An endophyte is a fungus found naturally in many grass species, including ryegrass. It provides the plant with protection from insects and in return the plant provides the endophyte a place to live and reproduce. Endophytes can only be transmitted from one plant to another by seed. New endophyte strains can be introduced into different ryegrass cultivars, but there is no transmission between adult plants growing in a pasture.
Endophytes produce a number of chemical compounds, the types and levels of these compounds produced vary between different endophyte strains and cultivars. Some compounds are toxic or act as a deterrent to particular insects (e.g. peramine and lolines) and some can adversely affect animal health (e.g. lolitrem B) and may depress animal performance when in high concentrations (e.g. ergovaline).
AR37 is a novel endophyte that produces a unique compound, epoxy-janthitrems, which have never been found in any other ryegrass/endophyte combination. Epoxy-janthitrems play a role in decreasing insect activity (feeding) while having minimal adverse animal production effects. They are also suspected of being a cause of ryegrass staggers, however, on average are less severe and frequent than standard endophyte.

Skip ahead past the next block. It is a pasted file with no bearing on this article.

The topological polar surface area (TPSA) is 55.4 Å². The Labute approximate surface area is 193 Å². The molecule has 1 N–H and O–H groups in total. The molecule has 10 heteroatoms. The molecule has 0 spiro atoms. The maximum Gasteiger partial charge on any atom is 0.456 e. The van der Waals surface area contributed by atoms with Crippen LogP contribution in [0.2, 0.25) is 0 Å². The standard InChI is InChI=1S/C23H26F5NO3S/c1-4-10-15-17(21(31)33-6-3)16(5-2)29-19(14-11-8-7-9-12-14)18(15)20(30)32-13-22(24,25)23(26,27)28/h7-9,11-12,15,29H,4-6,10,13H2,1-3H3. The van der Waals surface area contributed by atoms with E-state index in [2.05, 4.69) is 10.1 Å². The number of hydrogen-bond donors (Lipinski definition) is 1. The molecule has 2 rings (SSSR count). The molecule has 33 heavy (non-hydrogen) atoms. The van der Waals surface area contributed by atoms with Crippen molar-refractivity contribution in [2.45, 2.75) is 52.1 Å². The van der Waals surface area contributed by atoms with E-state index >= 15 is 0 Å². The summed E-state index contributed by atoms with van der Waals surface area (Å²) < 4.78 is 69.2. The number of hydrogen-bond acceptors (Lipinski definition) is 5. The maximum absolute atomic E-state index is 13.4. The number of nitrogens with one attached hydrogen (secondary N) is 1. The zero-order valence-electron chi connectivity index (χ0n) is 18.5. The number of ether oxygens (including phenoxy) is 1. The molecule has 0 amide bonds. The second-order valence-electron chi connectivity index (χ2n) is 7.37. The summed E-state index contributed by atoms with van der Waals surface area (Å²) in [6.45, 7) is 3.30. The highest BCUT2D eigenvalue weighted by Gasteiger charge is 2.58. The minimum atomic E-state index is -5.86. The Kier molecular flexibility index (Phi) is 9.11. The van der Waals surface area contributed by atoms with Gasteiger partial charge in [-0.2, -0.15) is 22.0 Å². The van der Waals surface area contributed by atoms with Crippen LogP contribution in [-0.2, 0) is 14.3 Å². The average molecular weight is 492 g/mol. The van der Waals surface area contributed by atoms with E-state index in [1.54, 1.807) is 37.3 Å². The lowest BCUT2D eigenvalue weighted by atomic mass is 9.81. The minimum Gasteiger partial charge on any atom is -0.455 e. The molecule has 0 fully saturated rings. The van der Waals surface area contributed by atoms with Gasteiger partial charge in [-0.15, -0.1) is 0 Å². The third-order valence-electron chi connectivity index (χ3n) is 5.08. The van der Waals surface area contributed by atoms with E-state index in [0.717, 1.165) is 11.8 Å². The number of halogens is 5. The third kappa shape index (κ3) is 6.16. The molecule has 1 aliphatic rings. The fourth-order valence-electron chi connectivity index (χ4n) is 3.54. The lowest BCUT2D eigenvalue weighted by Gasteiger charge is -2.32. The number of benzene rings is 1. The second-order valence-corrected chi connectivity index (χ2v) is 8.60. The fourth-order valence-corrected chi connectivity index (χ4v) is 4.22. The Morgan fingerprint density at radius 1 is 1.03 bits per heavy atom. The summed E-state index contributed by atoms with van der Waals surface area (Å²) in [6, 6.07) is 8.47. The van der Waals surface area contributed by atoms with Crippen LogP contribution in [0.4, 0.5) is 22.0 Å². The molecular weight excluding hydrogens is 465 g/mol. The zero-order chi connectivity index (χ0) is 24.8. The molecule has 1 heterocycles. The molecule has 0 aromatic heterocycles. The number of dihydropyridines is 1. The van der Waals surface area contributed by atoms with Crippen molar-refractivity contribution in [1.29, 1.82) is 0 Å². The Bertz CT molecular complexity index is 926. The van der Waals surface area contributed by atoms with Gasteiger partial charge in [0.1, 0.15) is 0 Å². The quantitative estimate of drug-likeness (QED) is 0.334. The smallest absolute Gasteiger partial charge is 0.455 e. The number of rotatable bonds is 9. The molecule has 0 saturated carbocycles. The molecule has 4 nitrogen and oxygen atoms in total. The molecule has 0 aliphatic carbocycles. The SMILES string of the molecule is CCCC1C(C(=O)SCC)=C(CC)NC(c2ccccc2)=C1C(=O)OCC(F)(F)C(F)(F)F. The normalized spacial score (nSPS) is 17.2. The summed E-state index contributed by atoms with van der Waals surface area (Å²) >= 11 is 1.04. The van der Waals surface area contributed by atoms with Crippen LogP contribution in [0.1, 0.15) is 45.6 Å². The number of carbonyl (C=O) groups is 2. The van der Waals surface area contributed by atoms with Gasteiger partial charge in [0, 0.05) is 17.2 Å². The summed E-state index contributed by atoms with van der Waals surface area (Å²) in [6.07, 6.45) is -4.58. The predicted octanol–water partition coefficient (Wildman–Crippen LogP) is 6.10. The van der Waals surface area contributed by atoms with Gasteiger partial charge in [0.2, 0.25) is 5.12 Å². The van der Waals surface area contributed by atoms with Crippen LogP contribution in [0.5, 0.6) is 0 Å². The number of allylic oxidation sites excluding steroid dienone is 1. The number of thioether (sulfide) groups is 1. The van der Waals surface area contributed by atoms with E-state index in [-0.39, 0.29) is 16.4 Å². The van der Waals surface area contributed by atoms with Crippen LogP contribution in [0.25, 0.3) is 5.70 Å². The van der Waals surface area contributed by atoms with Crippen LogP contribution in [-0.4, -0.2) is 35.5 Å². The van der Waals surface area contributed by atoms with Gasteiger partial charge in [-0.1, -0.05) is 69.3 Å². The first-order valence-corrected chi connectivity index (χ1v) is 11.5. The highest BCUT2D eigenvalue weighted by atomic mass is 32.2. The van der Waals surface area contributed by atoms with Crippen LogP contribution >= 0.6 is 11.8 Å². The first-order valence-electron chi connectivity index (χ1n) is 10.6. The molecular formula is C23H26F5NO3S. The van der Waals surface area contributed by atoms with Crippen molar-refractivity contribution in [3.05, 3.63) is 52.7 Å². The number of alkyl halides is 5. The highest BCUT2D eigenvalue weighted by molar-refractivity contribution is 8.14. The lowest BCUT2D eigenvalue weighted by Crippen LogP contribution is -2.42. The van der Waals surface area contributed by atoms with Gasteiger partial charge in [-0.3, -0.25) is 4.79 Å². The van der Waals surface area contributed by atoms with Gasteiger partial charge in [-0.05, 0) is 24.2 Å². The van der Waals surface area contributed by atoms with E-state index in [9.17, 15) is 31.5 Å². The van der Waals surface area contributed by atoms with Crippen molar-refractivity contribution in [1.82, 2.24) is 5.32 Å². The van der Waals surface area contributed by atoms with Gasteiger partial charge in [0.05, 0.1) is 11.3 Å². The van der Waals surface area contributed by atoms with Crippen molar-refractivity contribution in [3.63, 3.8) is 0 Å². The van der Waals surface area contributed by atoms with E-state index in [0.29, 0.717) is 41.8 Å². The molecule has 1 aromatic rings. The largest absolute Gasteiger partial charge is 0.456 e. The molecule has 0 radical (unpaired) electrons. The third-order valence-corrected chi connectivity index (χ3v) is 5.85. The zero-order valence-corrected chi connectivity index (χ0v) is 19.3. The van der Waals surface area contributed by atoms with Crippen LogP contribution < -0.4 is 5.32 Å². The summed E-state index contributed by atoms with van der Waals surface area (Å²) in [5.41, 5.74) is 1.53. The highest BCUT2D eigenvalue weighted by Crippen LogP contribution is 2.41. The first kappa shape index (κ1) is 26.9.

AR37 endophyte provides significant agronomic advantages over all ryegrass endophytes currently available in Australia where there is insect pressure. Improved pest resistance has resulted in improved ryegrass persistence and an overall increase in ryegrass production.